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Despite losing the previous year’s World Series to the Brooklyn Dodgers in seven games, the Yankees entered the 1956 campaign with a great deal of confidence, fully expecting to return to the Fall Classic once again.  Youngsters Bill Skowron and Elston Howard appeared to be on the verge of stardom.  Bob Turley and Don Larsen showed great promise as starting pitchers.  Billy Martin returned to the team from the military after missing most of the previous two seasons.  Minor leaguers Bobby Richardson and Norm Siebern seemed poised to earn roster spots.  And veterans Yogi Berra, Whitey Ford, and Mickey Mantle were all coming off outstanding seasons.  Little did the members of the organization realize that they were about to witness arguably the greatest individual season of their generation; one that would literally carry them to the American League pennant.

Mickey Mantle often found himself being booed by Yankee fans his first few years with the team.  Hailed as the club’s next great player upon his arrival in 1951, Mantle failed to live up to the huge expectations that were placed on him when he took over for the great Joe DiMaggio in center field.  Although he performed extremely well for the Yankees his first five years with the team, Mantle never quite reached the level of greatness others predicted for him.  All that changed, though, in 1956, when he put together the kind of season a scant few in the history of the game have ever compiled.  Mantle won the American League Triple Crown by hitting 52 home runs, knocking in 130 runs, and batting .353.  He also topped the circuit with 132 runs scored, 376 total bases, and a .705 slugging percentage, while placing second with 112 bases on balls and a .467 on-base percentage.  Mantle’s extraordinary performance enabled the Yankees to finish the regular season in first place with a record of 97-57, nine games ahead of the runner-up Cleveland Indians.  It also earned him A.L. MVP honors for the first of three times in his career.

Although Mantle clearly established himself over the course of the season as the game’s most dominant player, he received a considerable amount of help from his Yankee teammates along the way.  Yogi Berra earned a second-place finish in the league MVP voting by hitting 30 homers, driving in 105 runs, scoring 93 others, and batting .298.  Bill Skowron developed into a star, hitting 23 home runs, knocking in 90 runs, and batting .308.  Hank Bauer hit 26 homers, drove in 84 runs, and scored 96 others.  After taking over at shortstop from the retired Phil Rizzuto, Gil McDougald batted .311 and scored 79 runs.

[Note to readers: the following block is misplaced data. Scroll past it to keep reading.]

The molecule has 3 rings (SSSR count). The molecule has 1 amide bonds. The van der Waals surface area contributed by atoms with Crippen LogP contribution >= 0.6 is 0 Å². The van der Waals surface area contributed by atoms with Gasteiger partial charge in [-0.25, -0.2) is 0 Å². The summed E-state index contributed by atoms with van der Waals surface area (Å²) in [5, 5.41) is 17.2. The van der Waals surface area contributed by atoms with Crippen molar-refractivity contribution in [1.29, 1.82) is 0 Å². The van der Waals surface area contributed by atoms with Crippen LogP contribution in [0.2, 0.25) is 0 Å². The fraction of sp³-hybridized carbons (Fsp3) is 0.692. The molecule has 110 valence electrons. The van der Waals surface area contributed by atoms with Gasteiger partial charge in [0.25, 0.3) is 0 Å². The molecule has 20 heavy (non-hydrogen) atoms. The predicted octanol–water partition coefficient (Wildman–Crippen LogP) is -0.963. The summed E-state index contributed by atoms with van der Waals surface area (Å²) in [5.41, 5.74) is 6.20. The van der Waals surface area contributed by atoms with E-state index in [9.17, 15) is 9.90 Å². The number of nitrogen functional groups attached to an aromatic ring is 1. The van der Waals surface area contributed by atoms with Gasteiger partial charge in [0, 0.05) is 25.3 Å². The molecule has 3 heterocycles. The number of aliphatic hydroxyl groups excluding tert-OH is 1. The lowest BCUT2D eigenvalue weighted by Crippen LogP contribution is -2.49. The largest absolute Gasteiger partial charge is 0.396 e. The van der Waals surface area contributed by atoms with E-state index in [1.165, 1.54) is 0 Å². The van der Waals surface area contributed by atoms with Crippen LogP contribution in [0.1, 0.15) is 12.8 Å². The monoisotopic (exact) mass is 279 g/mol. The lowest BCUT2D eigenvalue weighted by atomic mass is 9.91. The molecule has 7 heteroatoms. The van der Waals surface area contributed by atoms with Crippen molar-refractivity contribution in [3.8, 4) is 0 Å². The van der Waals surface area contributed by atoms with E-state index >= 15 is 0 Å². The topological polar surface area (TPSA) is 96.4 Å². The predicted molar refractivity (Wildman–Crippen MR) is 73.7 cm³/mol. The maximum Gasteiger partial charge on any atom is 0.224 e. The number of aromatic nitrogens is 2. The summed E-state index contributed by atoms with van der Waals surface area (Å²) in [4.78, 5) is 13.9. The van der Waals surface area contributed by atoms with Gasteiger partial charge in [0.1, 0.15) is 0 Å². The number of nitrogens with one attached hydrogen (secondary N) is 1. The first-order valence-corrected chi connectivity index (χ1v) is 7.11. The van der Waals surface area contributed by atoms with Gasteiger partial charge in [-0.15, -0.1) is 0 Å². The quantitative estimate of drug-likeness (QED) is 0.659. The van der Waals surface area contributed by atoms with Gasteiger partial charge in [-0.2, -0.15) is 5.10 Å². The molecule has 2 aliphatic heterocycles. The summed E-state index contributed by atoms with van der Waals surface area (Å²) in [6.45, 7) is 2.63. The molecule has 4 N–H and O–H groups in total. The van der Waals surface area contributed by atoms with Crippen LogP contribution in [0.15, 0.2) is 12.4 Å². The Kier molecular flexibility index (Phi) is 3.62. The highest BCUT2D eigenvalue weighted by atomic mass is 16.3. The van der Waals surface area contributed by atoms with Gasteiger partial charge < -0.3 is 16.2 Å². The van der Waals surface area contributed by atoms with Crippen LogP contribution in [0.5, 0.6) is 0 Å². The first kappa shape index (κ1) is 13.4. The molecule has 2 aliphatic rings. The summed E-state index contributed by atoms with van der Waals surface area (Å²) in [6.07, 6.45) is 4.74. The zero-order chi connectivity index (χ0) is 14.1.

Yankee pitchers posted the second-lowest team ERA in the league – a mark of 3.63 that only Cleveland’s staff surpassed.  Whitey Ford had another sensational year, finishing 19-6, with 18 complete games and a league-leading 2.47 ERA.  Second-year right-hander Johnny Kucks finished second to Ford on the staff with 18 victories.  Tom Sturdivant won 16 games and compiled a 3.30 ERA in his first full season.  Don Larsen and Bob Turley combined to win 19 games.  Ford and Kucks were both named to the A.L. All-Star Team, joining Mantle, Berra, Martin, and McDougald on the squad.  Mantle, Berra, and Ford also earned spots on The Sporting News All-Star Team.

The Yankees subsequently faced the Brooklyn Dodgers again in the World Series, losing the first two games at Ebbets Field before storming back to win the next three contests at Yankee Stadium.  Game Five proved to be a classic, with Don Larsen throwing the only perfect game in World Series history, en route to defeating Brooklyn’s Sal Maglie by a score of 2-0.  Mickey Mantle hit a solo home run off Maglie and also helped preserve Larsen’s perfect game with a fine running catch in deep left-center field on a ball hit by Gil Hodges.  Brooklyn tied the Series with a 1-0 victory in Game Six, before the Yankees captured their 17th world championship by shutting out the Dodgers 9-0 in Game Seven.  Yogi Berra was the hitting star of the Series, batting .360, hitting three homers, and driving in 10 runs.  Mantle also homered three times.  But Series MVP honors went to Larsen for his amazing Game Five performance.  
     

By Bob_Cohen
 

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Tagged:
1956 World Series, Bill Skowron, Billy Martin, Bob Grim, Bob Turley, Bobby Richardson, Brooklyn Dodgers, Don Larsen, Elston Howard, Gil McDougald, Hank Bauer, Johnny Kucks, Mickey Mantle, New York Yankees, Norm Siebern, Sal Maglie, Tom Sturdivant, Whitey Ford, Yogi Berra

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